Agile gives us complete freedom and ownership over the development process, but without a healthy measure of self-organization and management, all of that autonomy will not amount to much. Let’s take a look at the chaos and order aspect of agile and how you can embrace both.
In an agile development setting, there is no micromanagement. There is no excessive bureaucracy, no one breathing down your neck, and no one demanding you do something faster, better, or faster and better. You are the one in charge of your own work, your own time, and your own output. This means you can work when you feel your most productive and you can take that much needed break when you are feeling less than okay.
This is also what we love about agile. It gives us complete freedom and ownership over the development process.
Without a healthy measure of self-organization and management, all of that autonomy will not amount to much.
Let’s take a look at the chaos and order aspect of agile and how you can embrace both.
A Look into Chaos
The basis of agile development is quite a simple tenet: you as the developer are in charge of the project, you allocate your own time to the requirements at hand, and you are not accountable to a manager or a team leader. You set the priorities (based on what is needed of you), you set your working hours, and you don’t have to check in with anyone.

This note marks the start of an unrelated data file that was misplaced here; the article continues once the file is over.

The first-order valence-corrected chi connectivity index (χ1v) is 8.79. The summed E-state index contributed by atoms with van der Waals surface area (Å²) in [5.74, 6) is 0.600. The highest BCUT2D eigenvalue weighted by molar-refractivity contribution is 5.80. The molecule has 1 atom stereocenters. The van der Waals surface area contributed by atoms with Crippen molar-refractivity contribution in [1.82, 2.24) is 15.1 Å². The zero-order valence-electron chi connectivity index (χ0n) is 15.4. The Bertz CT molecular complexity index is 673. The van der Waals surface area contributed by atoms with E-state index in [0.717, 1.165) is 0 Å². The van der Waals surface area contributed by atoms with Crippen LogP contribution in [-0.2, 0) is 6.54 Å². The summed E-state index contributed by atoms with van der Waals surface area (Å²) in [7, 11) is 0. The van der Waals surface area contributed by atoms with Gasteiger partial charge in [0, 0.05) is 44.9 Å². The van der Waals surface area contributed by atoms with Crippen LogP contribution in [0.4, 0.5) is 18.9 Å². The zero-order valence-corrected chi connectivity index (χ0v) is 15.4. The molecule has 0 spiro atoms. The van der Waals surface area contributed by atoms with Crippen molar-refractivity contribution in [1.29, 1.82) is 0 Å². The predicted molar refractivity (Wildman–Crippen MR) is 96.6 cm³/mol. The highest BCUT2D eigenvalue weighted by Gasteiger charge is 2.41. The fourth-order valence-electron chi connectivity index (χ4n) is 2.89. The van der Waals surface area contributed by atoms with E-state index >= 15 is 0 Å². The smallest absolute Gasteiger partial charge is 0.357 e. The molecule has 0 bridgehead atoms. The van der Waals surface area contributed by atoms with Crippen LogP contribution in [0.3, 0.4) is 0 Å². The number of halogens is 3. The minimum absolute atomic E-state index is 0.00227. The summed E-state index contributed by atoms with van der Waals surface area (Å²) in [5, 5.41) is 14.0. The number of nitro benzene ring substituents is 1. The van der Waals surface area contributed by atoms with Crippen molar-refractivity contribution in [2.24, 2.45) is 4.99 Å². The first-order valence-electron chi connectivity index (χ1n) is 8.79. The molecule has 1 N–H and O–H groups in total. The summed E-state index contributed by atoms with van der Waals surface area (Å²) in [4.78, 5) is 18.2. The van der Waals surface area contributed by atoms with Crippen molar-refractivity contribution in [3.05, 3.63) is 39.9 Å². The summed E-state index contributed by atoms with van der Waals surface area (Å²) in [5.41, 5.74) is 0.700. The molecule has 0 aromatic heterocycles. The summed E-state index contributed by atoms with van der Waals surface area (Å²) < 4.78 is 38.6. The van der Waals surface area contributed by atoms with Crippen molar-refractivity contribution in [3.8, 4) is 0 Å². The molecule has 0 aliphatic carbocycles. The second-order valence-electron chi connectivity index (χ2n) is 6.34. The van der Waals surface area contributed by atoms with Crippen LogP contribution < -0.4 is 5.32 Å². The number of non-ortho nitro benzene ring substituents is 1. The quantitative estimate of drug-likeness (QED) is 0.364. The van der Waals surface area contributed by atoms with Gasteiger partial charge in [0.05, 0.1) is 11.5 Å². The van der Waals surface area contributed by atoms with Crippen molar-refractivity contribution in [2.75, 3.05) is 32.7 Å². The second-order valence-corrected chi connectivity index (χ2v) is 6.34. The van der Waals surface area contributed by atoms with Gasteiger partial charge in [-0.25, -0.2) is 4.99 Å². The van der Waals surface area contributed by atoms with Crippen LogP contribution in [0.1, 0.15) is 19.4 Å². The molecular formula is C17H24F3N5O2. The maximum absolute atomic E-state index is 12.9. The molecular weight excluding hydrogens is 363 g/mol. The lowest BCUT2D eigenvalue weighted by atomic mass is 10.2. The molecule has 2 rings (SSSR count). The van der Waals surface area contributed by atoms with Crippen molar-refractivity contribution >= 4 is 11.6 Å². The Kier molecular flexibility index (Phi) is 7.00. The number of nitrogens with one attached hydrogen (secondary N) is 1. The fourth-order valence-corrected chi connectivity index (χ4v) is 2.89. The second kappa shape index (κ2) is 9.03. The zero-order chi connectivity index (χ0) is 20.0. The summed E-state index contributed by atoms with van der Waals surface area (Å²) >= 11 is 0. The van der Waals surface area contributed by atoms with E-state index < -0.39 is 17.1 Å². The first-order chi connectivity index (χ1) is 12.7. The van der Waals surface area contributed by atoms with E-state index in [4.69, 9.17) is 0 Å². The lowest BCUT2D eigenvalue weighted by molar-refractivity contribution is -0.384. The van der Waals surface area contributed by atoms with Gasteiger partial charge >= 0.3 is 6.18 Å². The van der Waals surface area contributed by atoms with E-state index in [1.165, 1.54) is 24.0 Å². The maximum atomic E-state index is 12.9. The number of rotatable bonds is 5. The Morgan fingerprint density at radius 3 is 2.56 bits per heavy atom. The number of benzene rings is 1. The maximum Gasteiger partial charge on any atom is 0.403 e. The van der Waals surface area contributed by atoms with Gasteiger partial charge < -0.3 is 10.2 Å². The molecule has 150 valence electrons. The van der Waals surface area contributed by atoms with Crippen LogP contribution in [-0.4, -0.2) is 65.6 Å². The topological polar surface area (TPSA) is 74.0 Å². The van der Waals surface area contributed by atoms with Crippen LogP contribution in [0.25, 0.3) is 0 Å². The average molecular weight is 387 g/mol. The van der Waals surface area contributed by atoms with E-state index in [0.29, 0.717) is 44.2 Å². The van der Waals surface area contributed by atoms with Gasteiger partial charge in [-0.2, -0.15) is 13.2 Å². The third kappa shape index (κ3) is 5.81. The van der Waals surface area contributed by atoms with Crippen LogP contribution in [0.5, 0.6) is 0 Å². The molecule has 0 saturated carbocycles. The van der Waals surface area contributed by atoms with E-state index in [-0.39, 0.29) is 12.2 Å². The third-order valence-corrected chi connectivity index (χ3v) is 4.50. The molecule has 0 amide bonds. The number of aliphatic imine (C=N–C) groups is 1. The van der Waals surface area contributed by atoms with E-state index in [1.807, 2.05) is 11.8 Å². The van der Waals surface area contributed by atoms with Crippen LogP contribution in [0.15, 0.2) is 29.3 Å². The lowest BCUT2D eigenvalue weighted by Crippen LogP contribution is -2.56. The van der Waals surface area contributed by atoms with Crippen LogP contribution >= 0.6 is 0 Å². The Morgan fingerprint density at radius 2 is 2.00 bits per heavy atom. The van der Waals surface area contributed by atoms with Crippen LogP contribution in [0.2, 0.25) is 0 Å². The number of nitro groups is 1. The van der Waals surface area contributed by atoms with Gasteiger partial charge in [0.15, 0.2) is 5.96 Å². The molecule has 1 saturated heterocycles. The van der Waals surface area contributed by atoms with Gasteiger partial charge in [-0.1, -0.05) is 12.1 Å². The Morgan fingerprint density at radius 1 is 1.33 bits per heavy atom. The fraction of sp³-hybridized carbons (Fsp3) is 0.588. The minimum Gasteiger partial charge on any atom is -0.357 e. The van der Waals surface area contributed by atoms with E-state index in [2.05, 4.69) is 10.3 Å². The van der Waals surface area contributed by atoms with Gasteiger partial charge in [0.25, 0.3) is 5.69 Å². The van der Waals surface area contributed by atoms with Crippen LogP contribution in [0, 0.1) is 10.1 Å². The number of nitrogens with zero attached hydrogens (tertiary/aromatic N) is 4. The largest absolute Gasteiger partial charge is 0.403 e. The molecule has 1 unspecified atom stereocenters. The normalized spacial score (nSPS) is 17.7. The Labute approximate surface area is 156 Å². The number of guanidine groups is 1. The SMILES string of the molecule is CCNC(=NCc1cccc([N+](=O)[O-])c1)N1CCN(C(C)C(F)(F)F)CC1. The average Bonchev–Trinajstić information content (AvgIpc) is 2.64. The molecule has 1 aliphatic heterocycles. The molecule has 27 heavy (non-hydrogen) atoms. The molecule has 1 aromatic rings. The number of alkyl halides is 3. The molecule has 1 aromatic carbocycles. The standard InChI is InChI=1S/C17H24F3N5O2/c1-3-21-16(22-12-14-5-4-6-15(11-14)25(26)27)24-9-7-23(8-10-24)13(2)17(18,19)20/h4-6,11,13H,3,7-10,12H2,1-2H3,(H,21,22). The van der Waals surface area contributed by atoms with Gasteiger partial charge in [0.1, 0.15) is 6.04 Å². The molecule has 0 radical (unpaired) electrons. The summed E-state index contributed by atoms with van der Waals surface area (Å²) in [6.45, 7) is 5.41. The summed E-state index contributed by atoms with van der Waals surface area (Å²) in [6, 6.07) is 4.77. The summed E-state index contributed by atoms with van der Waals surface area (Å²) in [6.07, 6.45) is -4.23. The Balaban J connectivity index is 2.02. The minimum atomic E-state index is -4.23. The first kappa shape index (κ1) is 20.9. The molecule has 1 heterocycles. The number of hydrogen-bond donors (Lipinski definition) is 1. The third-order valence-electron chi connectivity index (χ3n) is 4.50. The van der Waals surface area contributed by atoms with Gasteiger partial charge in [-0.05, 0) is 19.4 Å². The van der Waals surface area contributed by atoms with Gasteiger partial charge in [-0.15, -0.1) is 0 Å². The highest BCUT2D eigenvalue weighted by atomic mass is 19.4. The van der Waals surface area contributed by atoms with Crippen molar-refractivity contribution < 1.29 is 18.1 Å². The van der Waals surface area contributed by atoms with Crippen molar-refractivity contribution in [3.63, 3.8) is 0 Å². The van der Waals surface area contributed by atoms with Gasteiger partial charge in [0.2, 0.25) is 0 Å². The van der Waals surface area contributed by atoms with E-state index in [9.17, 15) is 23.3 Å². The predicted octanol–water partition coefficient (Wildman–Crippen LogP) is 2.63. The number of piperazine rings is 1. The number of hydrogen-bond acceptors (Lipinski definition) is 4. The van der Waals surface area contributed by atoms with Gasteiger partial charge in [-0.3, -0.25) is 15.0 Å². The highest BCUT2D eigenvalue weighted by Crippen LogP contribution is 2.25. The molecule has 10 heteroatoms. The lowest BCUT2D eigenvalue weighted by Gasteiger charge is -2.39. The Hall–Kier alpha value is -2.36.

This places all of the accountability and responsibility for a project’s success in your hands, which is not a level of pressure everyone can reasonably take on. If you are bad at sticking to deadlines or simply bad at time management, you may find yourself taking time off more than you are working.
The beauty of the agile method lies in the fact that it has managed to eliminate micromanagement altogether. Given the fact that being micromanaged makes employees feel stripped of all control, like they are under a magnifying glass, and that all of their actions are being vetted and judged, we can understand why it’s a huge cause of workplace stress.
The more stressed out you are and the more you keep factoring in your manager and what they might think about your process and actions, the less you will be able to focus on your work. This can also lead to tardiness, compromised efficiency, and ultimately products that are not what they could have been in an agile development setting.
Another aspect of “chaos” we need to examine is the need for a developer to be both manager and maker. In other words, you need to be both the person in charge or organizing the work and the one doing the work. This venture into dual personality disorder can quickly backfire.
Makers need long uninterrupted stretches of time to be able to produce and create. You may need as much as 30 minutes to get into the flow of your work, and if you are constantly having to jump from one task to another, this flow will be additionally disrupted.